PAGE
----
Tennessee House
The district I am privileged to currently represent, House District 55, will change drastically. I recently posted a comparison of the current District 55 and the future District 55 on my social media pages. (D55 is yellow in both images below). Regardless of district lines, if re-elected, I will continue to work to represent the best interests of all Nashville families and help anyone who contacts me for assistance. I will also continue to promote and advocate for the multiple infrastructure projects I initiated and on which I have worked in West Nashville, such as the widening of Charlotte Avenue, improving the safety of the Highway 70/100 split, and continuing improvements to I-440 and I-40 West. It is an honor to represent the families and historic neighborhoods of West Nashville, and I hope to be able to utilize all that I have learned working with you for the benefit of all Davidson Count residents in the years ahead.
No one will win from the gerrymandering of the Fifth Congressional District and the division of Davidson County into three separate congressional districts. Black and brown communities were outright targeted and will suffer adverse consequences as a direct result. Our city and region will also lose 32 years of seniority and institutional knowledge in the U.S. House in the form of Jim Cooper. 

Strategic Miscues
Whether the GOP supermajority realized it or not, their redistricting scheme to win a single congressional seat may not have only violated the law but also the trust of rural voters. The latter violation should not be overlooked, because the GOP just undermined its decades-old “rural vs. urban” political strategy. The strategy is, in large part, built on a false narrative portraying legislators who represent cities as out of touch with rural interests and values and classifying one party as urban and the other as rural. Through this messaging, the GOP has fueled the false notion that a legislator cannot possibly represent the interests and values of both rural and urban communities.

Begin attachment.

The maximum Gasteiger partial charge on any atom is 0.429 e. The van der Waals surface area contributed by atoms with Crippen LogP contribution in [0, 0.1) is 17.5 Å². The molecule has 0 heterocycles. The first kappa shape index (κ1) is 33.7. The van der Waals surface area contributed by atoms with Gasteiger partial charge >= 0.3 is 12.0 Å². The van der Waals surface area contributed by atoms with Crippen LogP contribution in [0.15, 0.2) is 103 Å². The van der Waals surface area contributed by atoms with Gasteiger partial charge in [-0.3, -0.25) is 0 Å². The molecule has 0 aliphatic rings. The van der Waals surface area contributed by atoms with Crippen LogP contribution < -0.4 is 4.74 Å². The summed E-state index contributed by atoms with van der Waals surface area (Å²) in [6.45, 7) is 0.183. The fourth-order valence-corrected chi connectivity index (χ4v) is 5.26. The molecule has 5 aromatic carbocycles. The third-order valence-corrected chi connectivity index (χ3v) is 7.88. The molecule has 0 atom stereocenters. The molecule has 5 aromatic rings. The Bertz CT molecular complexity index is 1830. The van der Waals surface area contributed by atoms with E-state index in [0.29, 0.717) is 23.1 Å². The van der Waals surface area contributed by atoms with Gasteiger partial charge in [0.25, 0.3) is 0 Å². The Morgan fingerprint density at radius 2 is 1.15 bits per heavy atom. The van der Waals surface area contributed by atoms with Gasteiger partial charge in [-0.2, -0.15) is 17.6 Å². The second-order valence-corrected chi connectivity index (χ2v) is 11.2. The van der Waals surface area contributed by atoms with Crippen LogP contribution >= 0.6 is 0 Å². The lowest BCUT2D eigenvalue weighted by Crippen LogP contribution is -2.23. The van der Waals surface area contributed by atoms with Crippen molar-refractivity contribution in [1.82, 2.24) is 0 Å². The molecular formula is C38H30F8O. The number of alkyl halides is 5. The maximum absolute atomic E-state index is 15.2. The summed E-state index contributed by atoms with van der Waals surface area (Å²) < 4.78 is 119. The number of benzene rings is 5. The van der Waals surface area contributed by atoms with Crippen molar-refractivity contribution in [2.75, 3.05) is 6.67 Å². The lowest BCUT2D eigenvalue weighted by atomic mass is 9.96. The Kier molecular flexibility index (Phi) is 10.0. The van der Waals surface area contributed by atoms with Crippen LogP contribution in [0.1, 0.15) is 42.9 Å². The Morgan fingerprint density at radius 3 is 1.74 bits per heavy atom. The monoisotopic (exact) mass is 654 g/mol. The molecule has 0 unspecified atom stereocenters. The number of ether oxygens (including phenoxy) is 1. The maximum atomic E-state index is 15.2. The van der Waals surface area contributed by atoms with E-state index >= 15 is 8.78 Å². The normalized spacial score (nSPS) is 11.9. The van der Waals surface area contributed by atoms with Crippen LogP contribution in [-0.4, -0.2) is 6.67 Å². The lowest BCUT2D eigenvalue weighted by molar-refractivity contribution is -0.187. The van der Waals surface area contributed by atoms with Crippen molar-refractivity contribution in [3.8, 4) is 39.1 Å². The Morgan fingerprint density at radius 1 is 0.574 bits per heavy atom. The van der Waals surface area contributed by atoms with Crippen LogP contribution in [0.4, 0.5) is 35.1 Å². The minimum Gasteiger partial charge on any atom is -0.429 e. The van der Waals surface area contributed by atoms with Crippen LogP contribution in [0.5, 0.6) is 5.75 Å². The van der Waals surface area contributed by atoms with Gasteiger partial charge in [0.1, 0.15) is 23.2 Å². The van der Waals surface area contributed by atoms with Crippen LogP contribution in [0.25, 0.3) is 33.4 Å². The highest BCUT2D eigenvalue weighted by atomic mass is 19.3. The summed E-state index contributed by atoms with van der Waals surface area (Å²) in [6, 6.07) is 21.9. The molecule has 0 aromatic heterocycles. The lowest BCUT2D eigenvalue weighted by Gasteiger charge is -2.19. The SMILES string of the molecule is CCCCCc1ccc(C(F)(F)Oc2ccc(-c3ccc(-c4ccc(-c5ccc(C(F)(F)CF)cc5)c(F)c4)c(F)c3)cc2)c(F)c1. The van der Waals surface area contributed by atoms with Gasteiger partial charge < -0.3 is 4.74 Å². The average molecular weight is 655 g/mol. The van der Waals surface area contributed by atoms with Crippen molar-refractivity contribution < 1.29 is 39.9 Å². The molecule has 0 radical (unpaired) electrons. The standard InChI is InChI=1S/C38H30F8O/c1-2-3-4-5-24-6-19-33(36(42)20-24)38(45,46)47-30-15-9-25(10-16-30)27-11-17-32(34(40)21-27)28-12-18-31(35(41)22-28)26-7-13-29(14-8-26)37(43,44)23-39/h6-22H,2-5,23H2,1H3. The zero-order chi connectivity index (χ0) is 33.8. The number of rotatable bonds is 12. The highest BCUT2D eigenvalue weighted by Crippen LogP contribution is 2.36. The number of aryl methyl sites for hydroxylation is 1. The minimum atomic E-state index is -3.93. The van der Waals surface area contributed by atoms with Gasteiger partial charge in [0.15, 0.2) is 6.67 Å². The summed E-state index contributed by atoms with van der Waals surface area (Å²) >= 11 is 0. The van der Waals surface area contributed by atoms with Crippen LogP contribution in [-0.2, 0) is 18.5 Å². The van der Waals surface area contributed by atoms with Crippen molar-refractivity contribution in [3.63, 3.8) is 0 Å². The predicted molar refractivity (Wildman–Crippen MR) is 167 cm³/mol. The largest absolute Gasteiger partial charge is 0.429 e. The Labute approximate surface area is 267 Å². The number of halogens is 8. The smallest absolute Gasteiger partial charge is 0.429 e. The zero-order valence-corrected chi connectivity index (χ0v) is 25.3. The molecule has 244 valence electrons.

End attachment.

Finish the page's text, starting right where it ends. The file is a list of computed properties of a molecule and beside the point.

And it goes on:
Oddly, the GOP just gerrymandered four of nine congressional districts in such a way that those districts’ representatives will be expected to do just that. So if the GOP’s narrative is to be believed, they just intentionally created a situation for a majority of Tennessee families in which they expect someone to always lose – rural or urban communities – and signaled that they are okay with it. If this was not their intention, they are effectively conceding that there is no merit to the core of their strategy and that they’ve purposefully misled Tennesseans for decades simply for political gain.

Having both grown up on a farm in rural Tennessee and lived in and represented Nashville in the state legislature, I am uniquely aware that rural and urban Tennesseans have far more in common than the GOP would have voters believe. A lot of opportunities for compromise and progress have been missed because of unnecessary divisiveness. 

STAYING IN TOUCHPlease join the conversation by following me on TwitterFacebook and Instagram. I post a weekly legislative wrap-up video on Instragram at the end of every week. My latest “State of Things” video is here



Scroll To Top